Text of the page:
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Job descriptions for managers need to change. Science tells us how

Former Googler and cofounder of Humu explains the disconnect between what employees say they need and what managers are trained to provide.

Job descriptions for managers need to change. Science tells us how
[Photos: Laura Chouette/Unsplash; ?Bonneval Sebastien/Unsplash; Louise Viallesoubranne/Unsplash]

The concept of “management” in the workplace has taken on new significance in the aftermath of the last two years. While managers have traditionally focused on overseeing teams and projects to ensure work is completed properly and on time, the people-focused elements of the job have become more important than ever.  

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Employees across experience levels and industries have struggled to balance work with the challenges and obligations of everyday life during the pandemic, and what they need from a manager to be successful has evolved as a result. Employees who manage others have also struggled with these issues, both on a personal and professional level, as they seek to do their own best work while supporting their people during an uncertain time.  

As the cofounder and head of People Science at Humu, and a former member of the Google team that invented People Analytics, I’ve seen the disconnect between what employees say they need and what managers are trained to provide come through in our data. Based on our proprietary research, here’s how the job description of a manager needs to change in the next phase of work. 

Require high emotional intelligence

Bringing out the best in an employee requires understanding who they are as an individual. This has always been true, but against the backdrop of a period of significant loss and hardship for many, tapping into the human side of leadership has become critical. Employees’ expectations have also shifted significantly, and they are increasingly seeking out opportunities that give them flexibility, autonomy, and balance.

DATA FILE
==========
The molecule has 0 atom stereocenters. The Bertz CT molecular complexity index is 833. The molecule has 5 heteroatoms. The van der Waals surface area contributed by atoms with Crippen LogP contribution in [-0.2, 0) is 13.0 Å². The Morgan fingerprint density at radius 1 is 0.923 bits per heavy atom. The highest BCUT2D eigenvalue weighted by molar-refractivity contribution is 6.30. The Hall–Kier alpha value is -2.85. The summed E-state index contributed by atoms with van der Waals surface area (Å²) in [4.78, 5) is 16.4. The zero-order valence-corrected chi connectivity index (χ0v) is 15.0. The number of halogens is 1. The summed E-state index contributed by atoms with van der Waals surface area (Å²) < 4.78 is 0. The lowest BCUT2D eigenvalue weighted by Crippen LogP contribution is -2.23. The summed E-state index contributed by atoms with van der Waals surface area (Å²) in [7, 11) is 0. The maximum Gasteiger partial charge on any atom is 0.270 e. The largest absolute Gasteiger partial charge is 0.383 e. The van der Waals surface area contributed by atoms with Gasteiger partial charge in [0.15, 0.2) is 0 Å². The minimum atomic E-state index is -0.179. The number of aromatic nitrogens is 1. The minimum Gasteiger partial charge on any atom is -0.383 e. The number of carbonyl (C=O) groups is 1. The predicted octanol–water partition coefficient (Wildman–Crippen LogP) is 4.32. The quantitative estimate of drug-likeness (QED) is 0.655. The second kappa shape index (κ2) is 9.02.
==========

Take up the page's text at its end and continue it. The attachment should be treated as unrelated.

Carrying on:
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Creating the cultural conditions to support these employee needs requires managers with high emotional intelligence. People manager job descriptions should call out those skills specifically, emphasizing their importance for success in the role. For example, a list of job responsibilities for a manager should always include something like “Build an inclusive and psychologically safe team environment, in which team members feel supported and heard.”  

Management is about more than deliverables. It’s about how a leader supports a direct report or team during the journey in between deadlines. The best managers care about their team’s experience and how they get their work done, not just the output. If work gets done on time, but with questionable quality, that signals a need to check in on how engaged the team is on a project, or whether someone has a heavier workload than they can manage. If a high-performing employee or team begins to struggle, managers need to be able to spot the signs and take action to address inter- or intra-team conflict or personal stressors that can impact performance. 

End the “Think manager–think male” paradigm

Management has traditionally been stereotypically associated with, and has rewarded, traits that are perceived as “masculine,” while treating soft skills as more “feminine” extras rather than a core element of good leadership. Both men and managers have stereotypically been perceived as “objective,” “assertive,” “driven,” and “authoritative.” These characteristics have been viewed as “standard” management skills because they imply the ability to accomplish tasks, and are necessary for ensuring a team meets deadlines and adheres to quality standards.  

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By contrast, words stereotypically used to describe women include “emotional,” “intuitive,” “nurturing,” and “sensitive.” While these traits haven’t historically been thought of as aligned with management in the way the others have, and these perceptions have unfairly held women back at work in the past, there is no denying their value in the modern workplace. These traits align with crucial skills for managers, including showing empathy when someone is going through a rough time, creating psychological safety, and actively supporting employee career development.  

Placing a higher value on these skills in the management function improves team dynamics, retention, and performance. It also unlocks new opportunities for budding leaders whose expertise may have been overlooked in the past due to bias. This shift also requires new skill-building for managers who thrived using previous leadership models that no longer meet employee needs in a changing environment.